Updated damage absorption and evasion calculations. With multiple pieces of equipment potentially affecting damage absorption and evasion, I had to update the combat calculations. This wasn’t difficult, but balancing got more complicated. I now have to consider mixed pieces of equipment, partial equipment, and class restrictions on each equipment type.
New items: Leather Gloves, Leather Boots, Leather Cap, Wooden Round Shield, Wand of Magic Missile, Necklace of Protection, Ring of Invisibility. These were created to test the new equipment slots. They may or may not make it into the final game. In particular, the Ring of Invisibility, which grants invisibility as long as it’s worn, is too overpowered.
New map elements: Mushrooms and Crystals. Caves are in need of more variety so I added glowing mushrooms and crystals.
Indefinite status effects. Previously all status effects were temporary; after a certain number of turns the effect disappeared. Now, status effects can last indefinitely. This was needed for the Ring of Invisibility and will be needed for all equipment that gives the player a status effect while worn.
Next week, I’m implementing the quick switch slots for weapons and light sources as part of the UI finalization.
It was one of those weeks where most of the time went into thinking rather than doing. Hence, there weren’t many concrete achievements. The thinking was around UI design, specifically how to quickly switch between different weapons, how to automatically use ranged weapons for distant enemies and melee weapons for nearby enemies, how to handle torches, and equipment slots. I wrote out so many different solutions. None of them were perfect; they each had pros and cons. I think I’ve chosen a solution but need to consider how the solution applies to all the possible scenarios. The solution involves an additional hotbar that lets the player quickly change melee weapons, ranged weapons, and ranged weapon ammo, and logic for when the player clicks on a cell that determines whether to use a melee or ranged weapon. It seems sound to me, but only feedback from other players will confirm whether it is intuitive and user-friendly.
I added a few new map elements, which is something I’m trying to do every week to have a wide variety by launch. As always, there were some bug fixes too.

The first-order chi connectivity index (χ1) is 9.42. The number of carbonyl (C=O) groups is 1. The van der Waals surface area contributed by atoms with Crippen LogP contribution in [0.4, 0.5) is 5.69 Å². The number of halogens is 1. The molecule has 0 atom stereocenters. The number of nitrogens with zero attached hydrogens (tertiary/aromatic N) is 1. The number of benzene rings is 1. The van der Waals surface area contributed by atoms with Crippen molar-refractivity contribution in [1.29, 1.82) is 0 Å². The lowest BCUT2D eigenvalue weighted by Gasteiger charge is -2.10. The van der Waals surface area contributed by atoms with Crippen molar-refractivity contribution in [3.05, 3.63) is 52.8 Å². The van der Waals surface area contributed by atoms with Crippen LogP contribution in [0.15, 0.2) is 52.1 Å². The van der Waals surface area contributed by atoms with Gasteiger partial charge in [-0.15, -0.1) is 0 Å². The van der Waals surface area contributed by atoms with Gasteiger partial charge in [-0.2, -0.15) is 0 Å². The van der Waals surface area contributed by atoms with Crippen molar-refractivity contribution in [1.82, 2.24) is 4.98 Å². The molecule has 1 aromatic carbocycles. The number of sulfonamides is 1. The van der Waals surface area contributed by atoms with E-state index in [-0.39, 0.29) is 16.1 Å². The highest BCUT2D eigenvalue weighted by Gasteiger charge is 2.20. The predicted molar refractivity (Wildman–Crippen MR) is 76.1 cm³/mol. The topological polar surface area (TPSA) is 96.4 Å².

Witch’s Chamber. The Witch’s Chamber map element places a cauldron, a witch, and some bookcases and tables in a room. The witch is brewing something in her cauldron, which emits a blue glow. I need to give the witch some abilities. I’m not sure what I’ll do with the cauldron.
Summoning Chamber. The Summoning Chamber map element places a summoning circle, demon, and summoner in a room. The summoner has just recently summoned a powerful demon in the summoning circle. I need to build out the demon’s abilities and the summoner’s AI (the summoner lets the demon do the fighting and avoids the player).
Also, here are a few examples of the objects added last week:
Next week I’ll implement the UI features I spent this week designing and try them out in the game. This is the next item on the critical path.
Two big features were completed this week: lighting and partial wall hiding. Both of these features affect what the player sees to produce a more authentic dungeon crawling experience. Finishing them feels great; they required a lot of brain power!
Lighting (v0.95). Lighting now works as desired, mostly. With the ambient lighting, shadows, and illumination, the maps feel a lot more like dark and foreboding dungeons. It may be too much; I’m still tweaking brightness, colors, and distances to get the right balance of visibility. Also, the frame rate has taken a hit, so I will need to improve performance.
Added partial wall hiding. Now, the portions of walls that the player can’t see, for example the other side of a wall shared by two rooms, are hidden. This prevents players from knowing what’s on the other side of a wall. It also solves the problem of secret doors being too easy to spot.
New test console features. Entities can be spawned in specific locations now (previously they spawned in a random cell adjacent to the player). Extended logging can now be enabled/disabled from the console. These features were added to speed up testing. I’m often using the console to spawn health potions – I need to have more of those drop in the game and/or do some more balancing.
Map generation bug fixes. Some objects, such as braziers, were being added under walls or next to doors.
Time-consuming animation bug fix. Occasionally, the player’s character would stop responding to player input and effectively bring the game to a halt. I used a new test console feature to view the game turn state and found that the game was stuck on an enemy actor’s turn. I added some breakpoints and found a clue: the actor’s state was stuck in attacking; the actor never received the event that’s fired when an attack animation finishes. That made some sense, because the attack animation wasn’t playing in the first place. I thought maybe it had to do with how I had configured the animation controller and transitions in Unity, or perhaps it was periodically skipping animation frames that fired events. There are plenty of reports of these types of issues in the Unity forums. Those turned out to be red herrings, though it took hours to realize that. The real cause was some code I recently introduced (mistake #1 – not reviewing recent code changes) that enable/disabled animations based on whether the actor could be seen by the player. I only added this functionality when the player moved to a new cell, but not when an actor moved to a new cell. So, if an actor moved from a cell the player couldn’t see to a cell that the player could see, the animator component was still disabled and the animation didn’t play. I solved this by moving the enable/disable logic into the actor visibility property (mistake #2 – implementing logic at too high of a level in the code instead of where the property changes).
Next week, I’m fine-tuning lighting and making some UI improvements. Now that there’s a lighting system, I want to add some more light sources like luminescent fungi and crystals, if I have time.